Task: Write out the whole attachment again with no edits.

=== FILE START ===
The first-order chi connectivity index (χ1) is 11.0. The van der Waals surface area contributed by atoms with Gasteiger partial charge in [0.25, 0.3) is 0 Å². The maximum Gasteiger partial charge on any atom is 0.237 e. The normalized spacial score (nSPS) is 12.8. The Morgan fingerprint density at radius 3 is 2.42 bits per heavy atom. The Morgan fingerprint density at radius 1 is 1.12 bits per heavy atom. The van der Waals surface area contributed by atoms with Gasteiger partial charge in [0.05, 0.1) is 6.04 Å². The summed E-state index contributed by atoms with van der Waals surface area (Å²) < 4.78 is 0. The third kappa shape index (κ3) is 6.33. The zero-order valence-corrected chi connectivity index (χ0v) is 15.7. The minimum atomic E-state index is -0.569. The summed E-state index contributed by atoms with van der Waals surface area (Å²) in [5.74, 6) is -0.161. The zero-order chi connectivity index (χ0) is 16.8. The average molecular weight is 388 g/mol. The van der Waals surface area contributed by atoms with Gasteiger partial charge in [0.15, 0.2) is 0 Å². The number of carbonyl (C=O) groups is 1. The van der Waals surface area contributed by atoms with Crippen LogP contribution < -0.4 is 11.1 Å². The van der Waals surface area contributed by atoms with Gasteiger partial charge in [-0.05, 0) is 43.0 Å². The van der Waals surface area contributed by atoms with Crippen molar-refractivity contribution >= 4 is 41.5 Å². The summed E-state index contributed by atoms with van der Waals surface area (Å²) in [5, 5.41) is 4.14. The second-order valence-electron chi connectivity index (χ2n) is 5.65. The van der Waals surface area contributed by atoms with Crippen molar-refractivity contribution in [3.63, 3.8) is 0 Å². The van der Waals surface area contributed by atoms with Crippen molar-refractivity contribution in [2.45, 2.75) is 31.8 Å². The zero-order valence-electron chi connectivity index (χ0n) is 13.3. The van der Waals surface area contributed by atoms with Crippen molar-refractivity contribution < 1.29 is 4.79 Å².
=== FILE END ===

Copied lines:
The first-order chi connectivity index (χ1) is 11.0. The van der Waals surface area contributed by atoms with Gasteiger partial charge in [0.25, 0.3) is 0 Å². The maximum Gasteiger partial charge on any atom is 0.237 e. The normalized spacial score (nSPS) is 12.8. The Morgan fingerprint density at radius 3 is 2.42 bits per heavy atom. The Morgan fingerprint density at radius 1 is 1.12 bits per heavy atom. The van der Waals surface area contributed by atoms with Gasteiger partial charge in [0.05, 0.1) is 6.04 Å². The summed E-state index contributed by atoms with van der Waals surface area (Å²) < 4.78 is 0. The third kappa shape index (κ3) is 6.33. The zero-order valence-corrected chi connectivity index (χ0v) is 15.7. The minimum atomic E-state index is -0.569. The summed E-state index contributed by atoms with van der Waals surface area (Å²) in [5.74, 6) is -0.161. The zero-order chi connectivity index (χ0) is 16.8. The average molecular weight is 388 g/mol. The van der Waals surface area contributed by atoms with Gasteiger partial charge in [0.15, 0.2) is 0 Å². The number of carbonyl (C=O) groups is 1. The van der Waals surface area contributed by atoms with Crippen LogP contribution < -0.4 is 11.1 Å². The van der Waals surface area contributed by atoms with Gasteiger partial charge in [-0.05, 0) is 43.0 Å². The van der Waals surface area contributed by atoms with Crippen molar-refractivity contribution >= 4 is 41.5 Å². The summed E-state index contributed by atoms with van der Waals surface area (Å²) in [5, 5.41) is 4.14. The second-order valence-electron chi connectivity index (χ2n) is 5.65. The van der Waals surface area contributed by atoms with Crippen molar-refractivity contribution in [3.63, 3.8) is 0 Å². The van der Waals surface area contributed by atoms with Crippen molar-refractivity contribution in [2.45, 2.75) is 31.8 Å². The zero-order valence-electron chi connectivity index (χ0n) is 13.3. The van der Waals surface area contributed by atoms with Crippen molar-refractivity contribution < 1.29 is 4.79 Å².